Tuesday, 2 April 2013

260. Land of the Midnight Fun (1939)

Warner cartoon no. 259.
Release date: September 23, 1939.
Series: Merrie Melodies.
Supervision: Tex Avery.
Producer: Leon Schlesinger.
Starring: Robert C. Bruce (Narrator), Mel Blanc (Eskimo / Dogs), Tex Avery (Timber wolf) and Sara Berner (Chicken).
Story: Melvin Millar.
Animation: Charles McKimson.
Musical Direction: Carl W. Stalling.
Sound: Treg Brown (uncredited).
Synopsis: Travelogue parody of a cruise ship travelling up the arctics of Alaska.

The first likely Merrie Melodies cartoon which is part of the new 1939-1940 season, as well as new opening rings. This is also Chuck McKimson's (brother of Bob) first animation credit; his first stint was at Schlesinger's until 1941, and returned around 1945/46 and animated under his brother, Robert...and continued to animate at Warners until the Warner shutdown in 1953. Title parody of Land of the Midnight Sun - which is consists of any northern region in the Arctic Circle.

After we see a beautiful overlay title card (backgrounds by Johnny Johnsen); the cartoon starts off at a harbour. Our narrator (Bob Bruce) remarks that the ship is about to embark on a educational cruise trip to the Far North of Alaska, and Canada.

Passengers then board the S.S. Wrecks - which is a pun of the Italian ocean liner: S.S. Rex which was very active in the 1930s; but sunk on September 8, 1944 by Allies in WW2.

The ship's horn then starts to burst, 'All aboard!' - which I suppose was rather cartoony of the time. The ship's anchor rises, but the anchor ends up holding up the aft of the ship.

The animation of the ship's anchor holding onto the aft is a little amusing and meticulous. The song All Through the Night, is the music cue mixes with Anchors Aweigh. The ship then leaves; and takes off like an automobile. After the ship embarks, the ship passes 'a little ferry boat' where the ferry boat steams past and tooting with a child voice, and the gag is its much smaller compared to the S.S. Wrecks. The narrator announces: 'Being a new and treacherous course; the captain thought it's best to follow the coastline'. The route is displayed through a map of the East Coast where the route of the ship is dotted. In a animated shot, the ship follows very closely through the coastline that it ends up curving -- which is a little bizarre.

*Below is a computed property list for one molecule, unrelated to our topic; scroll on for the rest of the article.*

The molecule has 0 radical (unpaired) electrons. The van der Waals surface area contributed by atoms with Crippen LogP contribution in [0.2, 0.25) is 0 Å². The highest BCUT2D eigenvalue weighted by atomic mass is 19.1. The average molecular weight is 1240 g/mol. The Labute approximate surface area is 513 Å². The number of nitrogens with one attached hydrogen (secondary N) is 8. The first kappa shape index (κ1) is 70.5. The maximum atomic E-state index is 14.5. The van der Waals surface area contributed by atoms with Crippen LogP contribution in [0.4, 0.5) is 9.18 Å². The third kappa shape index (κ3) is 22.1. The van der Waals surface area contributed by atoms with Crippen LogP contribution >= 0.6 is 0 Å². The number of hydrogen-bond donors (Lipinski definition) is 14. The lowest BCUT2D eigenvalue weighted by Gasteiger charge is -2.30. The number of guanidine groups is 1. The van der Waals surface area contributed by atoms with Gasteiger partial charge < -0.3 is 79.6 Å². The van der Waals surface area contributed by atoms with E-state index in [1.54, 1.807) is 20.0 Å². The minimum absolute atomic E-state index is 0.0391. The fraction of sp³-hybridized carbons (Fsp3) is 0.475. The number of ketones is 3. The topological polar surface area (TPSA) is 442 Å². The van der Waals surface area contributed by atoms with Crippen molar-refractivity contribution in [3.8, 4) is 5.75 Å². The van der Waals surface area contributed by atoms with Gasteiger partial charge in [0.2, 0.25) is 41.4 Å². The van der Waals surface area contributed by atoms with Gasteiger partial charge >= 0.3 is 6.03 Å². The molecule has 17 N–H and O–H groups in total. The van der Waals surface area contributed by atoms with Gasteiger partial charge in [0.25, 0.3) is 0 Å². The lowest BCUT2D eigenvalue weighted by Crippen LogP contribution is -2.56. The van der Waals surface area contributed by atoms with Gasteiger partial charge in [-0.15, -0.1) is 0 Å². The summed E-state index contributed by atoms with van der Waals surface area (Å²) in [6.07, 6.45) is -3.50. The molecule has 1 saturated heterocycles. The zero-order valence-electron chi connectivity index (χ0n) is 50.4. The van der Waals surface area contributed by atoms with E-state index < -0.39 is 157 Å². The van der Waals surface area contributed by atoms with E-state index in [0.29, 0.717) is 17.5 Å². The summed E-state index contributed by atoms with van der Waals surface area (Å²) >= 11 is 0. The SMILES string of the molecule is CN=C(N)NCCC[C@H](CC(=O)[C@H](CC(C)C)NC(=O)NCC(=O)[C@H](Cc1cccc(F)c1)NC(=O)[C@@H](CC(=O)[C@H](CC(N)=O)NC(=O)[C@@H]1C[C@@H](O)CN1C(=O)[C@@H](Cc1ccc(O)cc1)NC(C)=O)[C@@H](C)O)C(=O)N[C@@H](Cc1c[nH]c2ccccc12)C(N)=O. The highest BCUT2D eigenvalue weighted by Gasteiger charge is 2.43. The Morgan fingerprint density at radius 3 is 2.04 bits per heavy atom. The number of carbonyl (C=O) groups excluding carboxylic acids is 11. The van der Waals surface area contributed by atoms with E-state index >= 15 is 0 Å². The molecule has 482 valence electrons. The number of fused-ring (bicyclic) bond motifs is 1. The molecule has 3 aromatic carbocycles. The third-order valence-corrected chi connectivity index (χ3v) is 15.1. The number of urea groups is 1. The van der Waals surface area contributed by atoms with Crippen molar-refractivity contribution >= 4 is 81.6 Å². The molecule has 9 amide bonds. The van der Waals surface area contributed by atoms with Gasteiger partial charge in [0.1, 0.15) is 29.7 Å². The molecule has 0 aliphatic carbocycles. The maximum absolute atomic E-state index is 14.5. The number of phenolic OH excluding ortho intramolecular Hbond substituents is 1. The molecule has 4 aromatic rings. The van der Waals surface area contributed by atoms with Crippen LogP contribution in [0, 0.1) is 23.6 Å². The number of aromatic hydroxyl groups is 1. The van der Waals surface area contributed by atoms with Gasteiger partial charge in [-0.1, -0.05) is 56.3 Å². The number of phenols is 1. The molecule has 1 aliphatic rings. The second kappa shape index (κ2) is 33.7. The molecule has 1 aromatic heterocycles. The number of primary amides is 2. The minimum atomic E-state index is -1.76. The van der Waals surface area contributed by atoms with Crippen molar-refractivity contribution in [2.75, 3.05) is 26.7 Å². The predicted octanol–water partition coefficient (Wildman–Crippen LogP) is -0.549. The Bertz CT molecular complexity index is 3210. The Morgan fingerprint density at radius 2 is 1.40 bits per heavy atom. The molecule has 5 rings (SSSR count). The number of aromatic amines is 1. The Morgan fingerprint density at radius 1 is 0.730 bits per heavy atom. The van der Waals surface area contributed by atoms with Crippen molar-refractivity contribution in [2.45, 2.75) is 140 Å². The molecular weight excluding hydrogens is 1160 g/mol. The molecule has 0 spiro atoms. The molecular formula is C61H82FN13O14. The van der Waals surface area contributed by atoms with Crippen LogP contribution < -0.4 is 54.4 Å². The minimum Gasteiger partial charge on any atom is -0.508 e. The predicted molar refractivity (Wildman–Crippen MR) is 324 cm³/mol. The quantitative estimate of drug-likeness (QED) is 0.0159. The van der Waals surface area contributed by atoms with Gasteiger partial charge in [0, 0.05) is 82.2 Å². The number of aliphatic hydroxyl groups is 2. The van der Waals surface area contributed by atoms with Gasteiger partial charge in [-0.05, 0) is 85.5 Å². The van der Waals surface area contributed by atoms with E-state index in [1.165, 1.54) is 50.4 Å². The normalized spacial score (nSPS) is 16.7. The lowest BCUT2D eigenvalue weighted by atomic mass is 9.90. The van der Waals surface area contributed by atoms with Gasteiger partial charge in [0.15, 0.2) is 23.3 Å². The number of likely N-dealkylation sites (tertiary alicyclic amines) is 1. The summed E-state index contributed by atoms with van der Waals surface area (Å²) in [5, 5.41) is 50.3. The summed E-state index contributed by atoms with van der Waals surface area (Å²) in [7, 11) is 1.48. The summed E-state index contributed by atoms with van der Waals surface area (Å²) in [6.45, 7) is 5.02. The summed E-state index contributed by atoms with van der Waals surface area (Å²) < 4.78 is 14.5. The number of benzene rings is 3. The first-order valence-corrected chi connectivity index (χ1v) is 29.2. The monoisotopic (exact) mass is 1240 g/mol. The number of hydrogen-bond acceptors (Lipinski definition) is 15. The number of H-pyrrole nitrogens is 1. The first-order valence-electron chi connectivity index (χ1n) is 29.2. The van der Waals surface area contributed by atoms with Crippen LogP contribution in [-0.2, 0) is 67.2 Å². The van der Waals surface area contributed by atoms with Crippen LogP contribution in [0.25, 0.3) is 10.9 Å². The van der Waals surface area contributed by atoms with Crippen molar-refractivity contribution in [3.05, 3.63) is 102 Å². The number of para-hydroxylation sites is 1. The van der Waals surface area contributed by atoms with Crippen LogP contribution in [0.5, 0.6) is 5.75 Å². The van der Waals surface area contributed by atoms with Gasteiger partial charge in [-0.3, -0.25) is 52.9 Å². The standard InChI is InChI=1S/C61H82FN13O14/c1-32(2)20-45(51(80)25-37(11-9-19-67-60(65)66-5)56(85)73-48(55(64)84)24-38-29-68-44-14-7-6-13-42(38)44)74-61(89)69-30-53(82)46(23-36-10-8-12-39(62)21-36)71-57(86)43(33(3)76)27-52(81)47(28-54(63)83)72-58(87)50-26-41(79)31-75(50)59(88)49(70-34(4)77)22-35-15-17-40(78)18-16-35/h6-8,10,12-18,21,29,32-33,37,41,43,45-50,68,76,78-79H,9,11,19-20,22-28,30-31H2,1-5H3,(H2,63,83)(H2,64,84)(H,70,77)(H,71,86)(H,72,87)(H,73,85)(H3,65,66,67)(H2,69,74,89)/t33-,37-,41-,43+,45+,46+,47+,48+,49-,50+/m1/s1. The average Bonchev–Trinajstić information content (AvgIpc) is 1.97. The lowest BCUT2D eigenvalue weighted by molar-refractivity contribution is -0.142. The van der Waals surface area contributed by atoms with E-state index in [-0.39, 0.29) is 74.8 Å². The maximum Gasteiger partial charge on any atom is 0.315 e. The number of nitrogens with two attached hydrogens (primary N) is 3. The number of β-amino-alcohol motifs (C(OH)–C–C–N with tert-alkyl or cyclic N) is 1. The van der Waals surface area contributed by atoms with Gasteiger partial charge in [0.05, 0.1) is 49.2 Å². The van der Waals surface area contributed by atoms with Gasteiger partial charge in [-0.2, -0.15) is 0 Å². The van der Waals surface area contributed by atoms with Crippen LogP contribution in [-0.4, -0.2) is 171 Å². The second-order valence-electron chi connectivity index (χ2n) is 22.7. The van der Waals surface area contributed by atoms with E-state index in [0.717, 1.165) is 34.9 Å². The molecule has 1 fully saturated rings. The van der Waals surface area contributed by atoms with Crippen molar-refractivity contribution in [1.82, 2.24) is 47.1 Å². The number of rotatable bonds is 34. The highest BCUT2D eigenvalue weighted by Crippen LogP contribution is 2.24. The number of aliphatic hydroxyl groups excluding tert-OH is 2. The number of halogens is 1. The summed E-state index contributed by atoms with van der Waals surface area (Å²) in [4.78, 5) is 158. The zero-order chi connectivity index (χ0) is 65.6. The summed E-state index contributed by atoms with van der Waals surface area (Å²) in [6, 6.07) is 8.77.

The third day out at sea--we find that the ocean liner is 2'000 miles away from its destination. Underwater, we find a group of underwater fish species that reside under there. The narrator identifies the fish creatures swimming past. The first being barracudas, then swordfishes, tunas and then salmon. The gag is the salmon is seen as a tin swimming underwater. A funny little goofy gag.

Meanwhile back in the surface: the narrator chants out like a commentator: 'What's this? Someone's shipwrecked? Throw him a line! Throw him a line!'. A sailor looks out on deck, and grabs out a lifebelt.

As soon as the lifebelt is tossed towards him; he refuses the lifebelt and he brings out his sweetheart (which is a caricature of Bette Davis). Certainly some subtle humour from Tex there; even though its a very corny gag. In the next sequence; the narrator narrates: 'The forth day out - the seas became a bit choppy'. Of course that's the gag - as the sea isn't 'a bit' choppy. The gag also continues where the narrator comments: 'many of the passengers have made it by rail'. Of course, the gag is the people are leaning on the rails of the deck; feeling sea sick.

Later on in the journey of the cruise liner; there are giant icebergs that appear at the scene. Including with a sign reading 'Los Angeles City Limits' as well as an ice-cream truck with a guy ringing bells to call for crowds. All corny gags. What? No Titanic reference? Anyway, the narrator explains now it wouldn't be possible for the liner to break through ice without 'ice-breakers'.

A hand from the hand actually breaks ice; which is just a nutty Avery gag, which is also rustic. After many hours of sailing through ice flows, the ship ends its voyage and docks at Nome, Alaska. It follows through with some gags of the plank dropping with the passengers running into the freezing sea.

The next scene features an Eskimo fisherman returns home in his kayak with a fish. He walks over to his igloo (still attached to the kayak), and inside he's seen cooking the fish. I guess the gag of that sequence is the size of the igloo and how he is just able to fit inside it.

Meanwhile at a poultry farm in Alaska; inside we find a rather lame gag where the hen inside is freezing and clucks with coldness. She clickers, 'Gee, it's c-o-o-o-o-o-o-l-d! Brrr'. She then steps out and finds she has laid eggs; but it turns out they're made from ice cubes. Must've been a coincidence that the same gag was used only recently in Sweet Sioux. I guess that Tubby Millar must've reused that gag in both cartoons in that effect.

The narrator moves on to another part, featuring a duck who forgot to fly south. The duck makes a take, and walks out of the scene, disgusted...as the duck is caught with iced water around it.

Eskimo kissing is seen as unknown in Alaska; where they rub noses (hence 'Eskimo kissing'). This sequence certainly contains Avery's rustic humour and charm; as the female Eskimo places a lipstick mark on her nose.